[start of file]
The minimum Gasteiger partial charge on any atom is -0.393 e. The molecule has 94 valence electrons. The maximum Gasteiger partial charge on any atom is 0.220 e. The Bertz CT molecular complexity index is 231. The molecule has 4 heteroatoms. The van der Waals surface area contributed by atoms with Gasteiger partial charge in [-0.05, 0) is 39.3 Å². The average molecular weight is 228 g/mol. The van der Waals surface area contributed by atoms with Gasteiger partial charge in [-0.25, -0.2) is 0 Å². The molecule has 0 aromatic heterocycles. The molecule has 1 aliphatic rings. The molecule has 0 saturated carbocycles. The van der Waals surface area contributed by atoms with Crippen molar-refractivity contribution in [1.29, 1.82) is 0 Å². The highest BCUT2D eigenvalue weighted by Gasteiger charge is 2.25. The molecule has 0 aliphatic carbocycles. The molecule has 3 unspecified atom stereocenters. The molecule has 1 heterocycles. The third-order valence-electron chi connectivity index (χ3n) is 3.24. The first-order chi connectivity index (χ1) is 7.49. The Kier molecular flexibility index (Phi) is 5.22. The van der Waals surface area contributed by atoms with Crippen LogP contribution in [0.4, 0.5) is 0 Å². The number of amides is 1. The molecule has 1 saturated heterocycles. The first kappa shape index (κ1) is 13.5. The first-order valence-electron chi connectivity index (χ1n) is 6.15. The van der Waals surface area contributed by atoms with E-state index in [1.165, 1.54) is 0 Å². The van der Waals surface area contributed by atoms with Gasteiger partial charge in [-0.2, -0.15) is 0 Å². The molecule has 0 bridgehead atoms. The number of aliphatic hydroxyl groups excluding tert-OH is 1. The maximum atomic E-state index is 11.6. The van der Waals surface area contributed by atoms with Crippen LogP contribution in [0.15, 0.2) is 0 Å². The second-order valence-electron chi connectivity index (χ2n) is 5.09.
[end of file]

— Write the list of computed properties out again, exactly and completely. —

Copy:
The minimum Gasteiger partial charge on any atom is -0.393 e. The molecule has 94 valence electrons. The maximum Gasteiger partial charge on any atom is 0.220 e. The Bertz CT molecular complexity index is 231. The molecule has 4 heteroatoms. The van der Waals surface area contributed by atoms with Gasteiger partial charge in [-0.05, 0) is 39.3 Å². The average molecular weight is 228 g/mol. The van der Waals surface area contributed by atoms with Gasteiger partial charge in [-0.25, -0.2) is 0 Å². The molecule has 0 aromatic heterocycles. The molecule has 1 aliphatic rings. The molecule has 0 saturated carbocycles. The van der Waals surface area contributed by atoms with Crippen molar-refractivity contribution in [1.29, 1.82) is 0 Å². The highest BCUT2D eigenvalue weighted by Gasteiger charge is 2.25. The molecule has 0 aliphatic carbocycles. The molecule has 3 unspecified atom stereocenters. The molecule has 1 heterocycles. The third-order valence-electron chi connectivity index (χ3n) is 3.24. The first-order chi connectivity index (χ1) is 7.49. The Kier molecular flexibility index (Phi) is 5.22. The van der Waals surface area contributed by atoms with Crippen LogP contribution in [0.4, 0.5) is 0 Å². The number of amides is 1. The molecule has 1 saturated heterocycles. The first kappa shape index (κ1) is 13.5. The first-order valence-electron chi connectivity index (χ1n) is 6.15. The van der Waals surface area contributed by atoms with E-state index in [1.165, 1.54) is 0 Å². The van der Waals surface area contributed by atoms with Gasteiger partial charge in [-0.2, -0.15) is 0 Å². The molecule has 0 bridgehead atoms. The number of aliphatic hydroxyl groups excluding tert-OH is 1. The maximum atomic E-state index is 11.6. The van der Waals surface area contributed by atoms with Crippen LogP contribution in [0.15, 0.2) is 0 Å². The second-order valence-electron chi connectivity index (χ2n) is 5.09.